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48 articles

Bigger Washingtons (Part II): the remaining cities that honor George.

Continuing from where Part I left off, this article will explore the remaining 15 municipalities named Washington in the United States, the District of Columbia excluded.  Ranking them from least to most populous, the previous article covered the smallest eight; this will conclude with the seven bigger Washingtons, up to the most populous of all.

Most controversial blog posts: a truculent top five (plus one).

With another year coming to a close, and ushering in what will be the start of my fifteenth year at this blogging venture, I decided to attempt something that is mostly good for a laugh: a ranking list.  A listicle, if you will.  Since this is a blog whose most loyal followers are relatively few

Hoboken NJ: gentrification in a time-lapse overdrive, but without all the improvements.

Hoboken, New Jersey isn’t a particularly obscure suburb.  Peering right across the Hudson River toward Greenwich Village, it’s a fortuitously located municipality that basically everyone in metro New York knows.  Odds are good that most adults living in the tri-state area have passed through it at one point in time.   Tiny though it may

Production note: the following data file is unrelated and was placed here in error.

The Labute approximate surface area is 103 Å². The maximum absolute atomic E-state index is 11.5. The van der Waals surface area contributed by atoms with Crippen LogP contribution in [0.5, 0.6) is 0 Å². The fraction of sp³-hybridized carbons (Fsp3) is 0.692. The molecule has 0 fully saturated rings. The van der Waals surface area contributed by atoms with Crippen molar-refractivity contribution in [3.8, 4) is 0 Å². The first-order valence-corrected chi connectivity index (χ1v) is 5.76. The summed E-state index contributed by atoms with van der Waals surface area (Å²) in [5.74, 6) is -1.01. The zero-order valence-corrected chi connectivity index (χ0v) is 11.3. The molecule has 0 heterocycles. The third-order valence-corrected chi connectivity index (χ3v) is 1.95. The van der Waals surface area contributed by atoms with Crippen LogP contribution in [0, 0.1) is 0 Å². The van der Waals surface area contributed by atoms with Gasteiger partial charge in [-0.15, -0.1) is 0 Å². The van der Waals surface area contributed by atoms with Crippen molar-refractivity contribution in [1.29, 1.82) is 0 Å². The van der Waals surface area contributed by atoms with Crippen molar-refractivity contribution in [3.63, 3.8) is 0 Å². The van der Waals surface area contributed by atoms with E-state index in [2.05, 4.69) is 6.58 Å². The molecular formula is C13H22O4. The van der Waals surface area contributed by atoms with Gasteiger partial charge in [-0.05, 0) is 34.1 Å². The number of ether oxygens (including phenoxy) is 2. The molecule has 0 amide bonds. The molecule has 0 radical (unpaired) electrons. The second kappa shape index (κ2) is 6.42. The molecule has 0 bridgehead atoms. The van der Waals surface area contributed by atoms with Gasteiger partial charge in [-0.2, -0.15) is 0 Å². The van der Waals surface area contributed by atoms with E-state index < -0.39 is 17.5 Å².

24-hour turmoil: Walgreens eliminates one of its biggest selling points.

With holiday and work commitments colliding every day, my posts this past month have been unusually slight—shorter and less than pithy.  This tendency may have to continue until the year’s end, since it isn’t going to let up all that much.  But I still hope to home in on the obscure, the typically overlooked, or—something

Building back a better bike rack: do the creative ones keep your two wheels safe?

Over the last three decades, as bicycles have become a more commonly accepted means of getting around—especially in areas where they previously were a rare sight—the need to accommodate them when “docked” is more important.  Sure, it’s usually perfectly reasonable to lock a bike to anything that’s already bolted to the ground: a parking meter,

Summit, New Jersey: does a promenade between two buildings represent an opportunity gap?

For much of the twentieth century, it was an all-too-common occurrence: an old commercial structure in a declining downtown struggles to compete with the strip malls cropping up everywhere on the outskirts.  Over time, the old building—retail on the first floor, office or warehousing on the next two/three/four levels—becomes functionally obsolete.  It’s drafty, the plumbing

In the urban jungle, a crosswalk for guineafowl.

As I manage issues regarding data migration from my old computer to new—apparently a process that, so far, has involved over four hours with tech support and no success—I must resign myself to another mini-post to keep things going when time is scarce.  On a bright May morning, I was trolling around downtown Trenton, New

In the urban jungle, a crosswalk for guineafowl.

As I manage issues regarding data migration from my old computer to new—apparently a process that, so far, has involved over four hours with tech support and no success—I must resign myself to

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